Former Gov. Arnold Schwarzenegger, R-Calif., speaks outside of the United States Supreme Court after oral arguments in Gill v. Whitford to call for an end to partisan gerrymandering on October 3, 2017, in Washington, DC. (Photo by Olivier Douliery/Getty Images)

Virginia has an important decision to make. Its General Assembly should pass the constitutional amendment for redistricting, signaling to other southern states a new era of nondiscriminatory access to the ballot box.

Gerrymandering, where legislators draw district lines to benefit themselves and preserve their seats, is a form of voter suppression because it takes power from voters. Some voices end up more powerful than others.

The critically important Voting Rights Act of 1965 removed state and local barriers to black voters. The VRA required states that engaged in these practices to “pre-clear” with the Department of Justice any new elections laws, in order to make sure that suppressive or discriminating voting laws were not implemented. 

Virginia was one of those states, actively suppressing access to the ballot box, just as it fought against desegregating schools. For years, it was subject to federal review of its new elections laws. Now that the Supreme Court has eliminated pre-clearance formulas, southern —  and northern — states have implemented discriminatory voting laws.  The commonwealth should step into voting rights leadership and away from its shameful past. Virginia can model for all states, especially those formerly under pre-clearance, how to improve its redistricting system instead of gerrymandering. 

Model redistricting systems involve commissions with citizen input and no favoritism of any political party or incumbent. The creation of a citizen commission can be an uphill battle even in states that allow ballot initiatives. After Florida voters approved strict nonpartisan criteria for redistricting through a ballot measure in 2010, the legislature ignored the new constitutional language and drew a partisan gerrymander. After the League of Women Voters and other reformers sued, the courts redrew the maps in 2015, in compliance with the state Constitution.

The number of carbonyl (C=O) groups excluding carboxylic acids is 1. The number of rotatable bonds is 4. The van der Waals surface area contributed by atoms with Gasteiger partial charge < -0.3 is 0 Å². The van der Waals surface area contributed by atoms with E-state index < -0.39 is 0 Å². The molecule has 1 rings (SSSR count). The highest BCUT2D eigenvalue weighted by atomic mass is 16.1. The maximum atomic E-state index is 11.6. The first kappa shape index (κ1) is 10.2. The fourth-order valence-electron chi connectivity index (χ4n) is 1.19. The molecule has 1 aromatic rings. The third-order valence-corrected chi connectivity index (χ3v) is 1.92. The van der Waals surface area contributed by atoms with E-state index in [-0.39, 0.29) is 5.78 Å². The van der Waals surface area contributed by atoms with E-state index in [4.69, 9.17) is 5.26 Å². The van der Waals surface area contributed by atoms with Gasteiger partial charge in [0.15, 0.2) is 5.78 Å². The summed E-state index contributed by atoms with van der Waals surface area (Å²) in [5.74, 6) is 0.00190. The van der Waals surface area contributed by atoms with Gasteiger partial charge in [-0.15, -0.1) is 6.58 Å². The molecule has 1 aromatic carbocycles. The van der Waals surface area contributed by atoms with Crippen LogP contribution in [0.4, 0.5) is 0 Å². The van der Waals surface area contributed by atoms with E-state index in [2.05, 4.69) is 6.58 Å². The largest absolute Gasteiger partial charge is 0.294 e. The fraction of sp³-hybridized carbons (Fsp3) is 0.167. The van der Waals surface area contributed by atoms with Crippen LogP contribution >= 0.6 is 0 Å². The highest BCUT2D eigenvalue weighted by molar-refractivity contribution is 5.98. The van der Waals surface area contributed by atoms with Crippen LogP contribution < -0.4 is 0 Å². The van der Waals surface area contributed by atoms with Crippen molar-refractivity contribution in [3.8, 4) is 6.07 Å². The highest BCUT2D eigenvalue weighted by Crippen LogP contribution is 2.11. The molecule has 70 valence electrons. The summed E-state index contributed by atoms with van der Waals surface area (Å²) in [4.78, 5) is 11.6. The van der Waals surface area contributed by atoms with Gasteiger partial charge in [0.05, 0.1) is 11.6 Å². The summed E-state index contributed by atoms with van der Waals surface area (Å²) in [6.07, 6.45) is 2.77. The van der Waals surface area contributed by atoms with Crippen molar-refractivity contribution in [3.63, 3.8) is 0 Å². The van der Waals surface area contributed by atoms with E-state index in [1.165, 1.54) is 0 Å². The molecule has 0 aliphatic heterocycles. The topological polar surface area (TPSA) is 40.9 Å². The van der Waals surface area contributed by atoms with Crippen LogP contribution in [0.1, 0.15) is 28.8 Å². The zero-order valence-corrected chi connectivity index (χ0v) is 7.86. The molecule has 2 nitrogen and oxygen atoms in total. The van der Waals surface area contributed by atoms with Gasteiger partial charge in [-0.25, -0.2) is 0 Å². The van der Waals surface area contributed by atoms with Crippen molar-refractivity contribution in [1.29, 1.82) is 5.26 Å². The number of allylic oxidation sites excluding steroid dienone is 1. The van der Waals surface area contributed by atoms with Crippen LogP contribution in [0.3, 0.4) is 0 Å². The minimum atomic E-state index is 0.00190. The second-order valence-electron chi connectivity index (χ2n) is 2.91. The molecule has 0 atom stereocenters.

Polls show the overwhelming majority of Virginians want an end to gerrymandering. A new day has dawned. Virginia has the opportunity to shake off the shackles of voter suppression and return the voice to the people. Legislators must act on voters’ strong support for reform. 

Last year, the Virginia legislature took a bipartisan first step in passing a constitutional amendment that would create fair redistricting and require the drawing of election lines in accordance with laws that address racial and ethnic fairness. Now it is up to lawmakers to finish the job.  The only way to add citizen members to a binding/meaningful redistricting commission is through a constitutional amendment. The only way to ensure against legislative shenanigans is through a constitutional amendment.  This is why we support HJ71 and SJ18. In addition, HB758, SB203, and SB204 establish necessary criteria for how the commission is formed, how it draws boundaries and how the court mediates problems with proposed maps.

The door is open for Virginia legislators to create the first citizens’ redistricting commission in the South, turning away from the long history of racial and partisan gerrymandering by both parties. This reform is a compromise that gives citizens a seat at the table, creates a commission that reflects the diversity of the commonwealth and shines a light on the process. We urge the Virginia General Assembly to set an example for our states to follow.

We, the League of Women Voters presidents in southern, traditionally gerrymandered states, welcome the efforts of Virginians to set a standard of fairness for all voters.


  • Deb Wake, president, League of Women Voters of Virginia
  • Christy Wheeler and Carol Anderson, co-presidents, League of Women Voters of Mississippi
  • Christe McCoy-Lawrence and Holley Ulbrich, co-presidents, League of Women Voters of South Carolina
  • Carol Moon Goldberg, president, League of Women Voters of California
  • Barbara Caddell, president, League of Women Voters of Alabama
  • Jo Nichols, president, League of Women Voters of North Carolina.

The League of Women Voters has created the People Powered Fair Maps™ campaign: a 50-state (and the District of Columbia) plan to combat gerrymandering and put power back in the hands of voters.